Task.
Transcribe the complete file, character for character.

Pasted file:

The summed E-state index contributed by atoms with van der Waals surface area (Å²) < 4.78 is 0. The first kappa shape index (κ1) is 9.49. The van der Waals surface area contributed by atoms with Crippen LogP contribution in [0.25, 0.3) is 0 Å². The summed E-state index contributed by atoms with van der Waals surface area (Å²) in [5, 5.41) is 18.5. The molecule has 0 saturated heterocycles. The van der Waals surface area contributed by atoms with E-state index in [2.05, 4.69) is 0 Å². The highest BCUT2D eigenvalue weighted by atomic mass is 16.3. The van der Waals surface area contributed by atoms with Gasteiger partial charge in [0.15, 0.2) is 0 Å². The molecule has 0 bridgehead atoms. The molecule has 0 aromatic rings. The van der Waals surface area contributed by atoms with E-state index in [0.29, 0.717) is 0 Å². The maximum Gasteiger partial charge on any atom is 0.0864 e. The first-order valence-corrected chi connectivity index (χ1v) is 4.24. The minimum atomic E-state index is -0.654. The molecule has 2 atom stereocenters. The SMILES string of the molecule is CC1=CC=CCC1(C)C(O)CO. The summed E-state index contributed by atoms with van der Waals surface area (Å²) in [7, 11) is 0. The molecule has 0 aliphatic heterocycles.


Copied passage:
The summed E-state index contributed by atoms with van der Waals surface area (Å²) < 4.78 is 0. The first kappa shape index (κ1) is 9.49. The van der Waals surface area contributed by atoms with Crippen LogP contribution in [0.25, 0.3) is 0 Å². The summed E-state index contributed by atoms with van der Waals surface area (Å²) in [5, 5.41) is 18.5. The molecule has 0 saturated heterocycles. The van der Waals surface area contributed by atoms with E-state index in [2.05, 4.69) is 0 Å². The highest BCUT2D eigenvalue weighted by atomic mass is 16.3. The van der Waals surface area contributed by atoms with Gasteiger partial charge in [0.15, 0.2) is 0 Å². The molecule has 0 bridgehead atoms. The molecule has 0 aromatic rings. The van der Waals surface area contributed by atoms with E-state index in [0.29, 0.717) is 0 Å². The maximum Gasteiger partial charge on any atom is 0.0864 e. The first-order valence-corrected chi connectivity index (χ1v) is 4.24. The minimum atomic E-state index is -0.654. The molecule has 2 atom stereocenters. The SMILES string of the molecule is CC1=CC=CCC1(C)C(O)CO. The summed E-state index contributed by atoms with van der Waals surface area (Å²) in [7, 11) is 0. The molecule has 0 aliphatic heterocycles.